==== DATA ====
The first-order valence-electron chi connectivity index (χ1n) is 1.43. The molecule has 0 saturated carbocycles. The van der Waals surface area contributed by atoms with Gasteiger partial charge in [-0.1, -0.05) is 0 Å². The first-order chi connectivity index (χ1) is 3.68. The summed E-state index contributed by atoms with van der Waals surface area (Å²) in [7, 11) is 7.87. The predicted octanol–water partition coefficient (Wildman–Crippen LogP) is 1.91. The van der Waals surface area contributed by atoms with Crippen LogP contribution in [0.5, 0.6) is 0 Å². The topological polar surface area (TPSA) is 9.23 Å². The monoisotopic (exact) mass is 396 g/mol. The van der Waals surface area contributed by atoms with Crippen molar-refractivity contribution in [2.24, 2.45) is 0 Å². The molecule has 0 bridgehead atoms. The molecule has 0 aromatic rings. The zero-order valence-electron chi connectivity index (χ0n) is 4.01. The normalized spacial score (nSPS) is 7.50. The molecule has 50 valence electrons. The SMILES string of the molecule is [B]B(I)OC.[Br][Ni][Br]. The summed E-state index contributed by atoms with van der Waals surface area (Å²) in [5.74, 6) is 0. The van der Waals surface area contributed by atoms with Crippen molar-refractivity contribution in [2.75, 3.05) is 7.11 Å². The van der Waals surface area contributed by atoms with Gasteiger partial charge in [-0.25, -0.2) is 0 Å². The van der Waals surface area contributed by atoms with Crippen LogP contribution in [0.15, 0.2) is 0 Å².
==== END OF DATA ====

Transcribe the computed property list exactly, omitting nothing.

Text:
The first-order valence-electron chi connectivity index (χ1n) is 1.43. The molecule has 0 saturated carbocycles. The van der Waals surface area contributed by atoms with Gasteiger partial charge in [-0.1, -0.05) is 0 Å². The first-order chi connectivity index (χ1) is 3.68. The summed E-state index contributed by atoms with van der Waals surface area (Å²) in [7, 11) is 7.87. The predicted octanol–water partition coefficient (Wildman–Crippen LogP) is 1.91. The van der Waals surface area contributed by atoms with Crippen LogP contribution in [0.5, 0.6) is 0 Å². The topological polar surface area (TPSA) is 9.23 Å². The monoisotopic (exact) mass is 396 g/mol. The van der Waals surface area contributed by atoms with Crippen molar-refractivity contribution in [2.24, 2.45) is 0 Å². The molecule has 0 bridgehead atoms. The molecule has 0 aromatic rings. The zero-order valence-electron chi connectivity index (χ0n) is 4.01. The normalized spacial score (nSPS) is 7.50. The molecule has 50 valence electrons. The SMILES string of the molecule is [B]B(I)OC.[Br][Ni][Br]. The summed E-state index contributed by atoms with van der Waals surface area (Å²) in [5.74, 6) is 0. The van der Waals surface area contributed by atoms with Crippen molar-refractivity contribution in [2.75, 3.05) is 7.11 Å². The van der Waals surface area contributed by atoms with Gasteiger partial charge in [-0.25, -0.2) is 0 Å². The van der Waals surface area contributed by atoms with Crippen LogP contribution in [0.15, 0.2) is 0 Å².